Lamu Fort is still a jack of all trades : More than two centuries of brutal history are preserved within the walls of Lamu Fort, a magnificent two-story stone building that was constructed next to the Pwani Mosque, which dates back to the 14th century and is thought to be the oldest mosque in Lamu.
Although there are few accounts of the building of Lamu Fort, it is widely thought that Fumomadi, the Sultan of Pate, may have been the initiator. Some also think that Abdalla bin Hemed, the head of the Mazrui, was involved.
The fort had just one story completed when Fumomadi passed away in 1809. After his passing, it appears that little more work was done until 1813, when Lamu unexpectedly defeated the armies of Mombasa and Pate in the well-known Battle of Shela.
Lamu Fort was rebuilt with assistance from Seyyid Said bin Sultan, the Sultan of Muscat and Oman (1804–1856). The possibility of a fruitful relationship with Lamu and his increasing interest may have played a significant role in this backing.
When Lamu Fort was finished, over ten years later, in 1821, it marked the southern edge of the ancient stone town of Lamu and, for a period, was a garrison for Baluchi soldiers whom Seyyid Said had dispatched to guard it.
The British colonial government began using the fort as a jail in 1910. Mau Mau inmates were housed there by the 1950s. Up until 1984, when it was turned over to the National Museums of Kenya to start the process of becoming the first environmental museum in Africa, the Kenyan government kept the fort in use as a prison.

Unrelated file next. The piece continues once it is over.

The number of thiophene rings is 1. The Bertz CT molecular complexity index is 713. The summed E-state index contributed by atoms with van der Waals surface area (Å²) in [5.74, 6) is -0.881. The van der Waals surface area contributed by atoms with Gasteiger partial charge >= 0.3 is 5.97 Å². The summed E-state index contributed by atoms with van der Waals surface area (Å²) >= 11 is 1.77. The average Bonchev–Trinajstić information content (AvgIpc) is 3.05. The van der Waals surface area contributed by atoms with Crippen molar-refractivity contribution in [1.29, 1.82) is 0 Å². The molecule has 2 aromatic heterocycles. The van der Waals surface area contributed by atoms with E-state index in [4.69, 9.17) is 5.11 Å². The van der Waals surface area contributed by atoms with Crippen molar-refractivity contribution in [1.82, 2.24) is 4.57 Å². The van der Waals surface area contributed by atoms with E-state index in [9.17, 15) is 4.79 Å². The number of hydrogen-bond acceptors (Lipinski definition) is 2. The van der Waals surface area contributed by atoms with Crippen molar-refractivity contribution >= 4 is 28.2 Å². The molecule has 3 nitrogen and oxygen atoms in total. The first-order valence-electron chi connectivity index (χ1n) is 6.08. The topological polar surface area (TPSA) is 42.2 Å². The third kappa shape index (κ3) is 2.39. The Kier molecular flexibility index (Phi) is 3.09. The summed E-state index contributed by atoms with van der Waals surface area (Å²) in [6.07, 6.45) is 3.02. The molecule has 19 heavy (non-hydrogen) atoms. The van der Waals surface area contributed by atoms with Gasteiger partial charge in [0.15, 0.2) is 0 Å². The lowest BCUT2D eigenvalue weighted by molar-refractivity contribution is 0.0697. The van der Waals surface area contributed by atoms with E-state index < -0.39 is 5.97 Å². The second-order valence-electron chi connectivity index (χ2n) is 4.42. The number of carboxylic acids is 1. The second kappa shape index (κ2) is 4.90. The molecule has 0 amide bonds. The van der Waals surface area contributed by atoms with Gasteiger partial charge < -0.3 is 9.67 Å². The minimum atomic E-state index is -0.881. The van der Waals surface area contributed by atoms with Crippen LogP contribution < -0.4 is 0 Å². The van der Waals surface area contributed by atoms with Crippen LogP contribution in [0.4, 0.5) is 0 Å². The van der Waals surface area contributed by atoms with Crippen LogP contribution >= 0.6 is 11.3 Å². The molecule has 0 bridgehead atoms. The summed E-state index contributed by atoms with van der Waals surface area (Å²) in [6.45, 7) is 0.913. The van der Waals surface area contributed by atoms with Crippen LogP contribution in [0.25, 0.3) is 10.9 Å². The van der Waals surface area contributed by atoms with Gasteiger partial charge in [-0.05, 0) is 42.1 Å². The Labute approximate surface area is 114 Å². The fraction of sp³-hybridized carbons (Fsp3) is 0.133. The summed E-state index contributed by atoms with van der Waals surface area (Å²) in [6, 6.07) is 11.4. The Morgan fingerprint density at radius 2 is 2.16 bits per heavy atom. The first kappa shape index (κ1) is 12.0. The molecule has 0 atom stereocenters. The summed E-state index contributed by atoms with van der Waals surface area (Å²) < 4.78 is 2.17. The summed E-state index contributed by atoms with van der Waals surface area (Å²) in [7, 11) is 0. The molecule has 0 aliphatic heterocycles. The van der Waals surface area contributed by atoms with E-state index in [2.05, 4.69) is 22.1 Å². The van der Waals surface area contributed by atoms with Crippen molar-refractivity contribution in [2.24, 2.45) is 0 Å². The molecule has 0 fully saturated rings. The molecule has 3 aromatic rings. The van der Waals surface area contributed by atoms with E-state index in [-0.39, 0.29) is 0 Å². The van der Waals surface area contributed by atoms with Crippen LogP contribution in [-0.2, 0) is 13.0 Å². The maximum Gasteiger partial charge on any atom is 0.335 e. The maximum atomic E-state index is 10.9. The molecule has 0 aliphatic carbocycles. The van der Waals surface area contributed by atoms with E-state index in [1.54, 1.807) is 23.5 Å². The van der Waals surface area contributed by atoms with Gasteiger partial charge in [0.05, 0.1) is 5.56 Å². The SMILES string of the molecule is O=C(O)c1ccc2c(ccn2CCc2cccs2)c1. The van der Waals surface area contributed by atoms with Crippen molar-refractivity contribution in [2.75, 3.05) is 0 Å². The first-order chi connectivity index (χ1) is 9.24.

Lamu fort is used for weddings.
On May 15, 1984, same year, Lamu Fort was designated as a scheduled monument, and restoration efforts to bring it back to its former splendour got on.
These days, a museum with an exhibition mostly focused on environmental conservation occupies the ground floor of Lamu Fort. The second level houses offices, laboratories, a workshop, and a conference room that can be rented; the courtyard is utilized by the neighborhood for gatherings, weddings, and open performances.
The fort features a library with a fine selection of Swahili poetry and Lamu reference books. However, the fort is more than just a hub for poetry, culture, and conservation. You can see sweeping views of Lamu town from its walls.
The courtyard at Lamu Fort-courtyard.
It’s interesting to note that Lamu Fort was once located on the waterfront, which subsequently ran parallel to the town’s main drag. Since then, the waterfront has receded.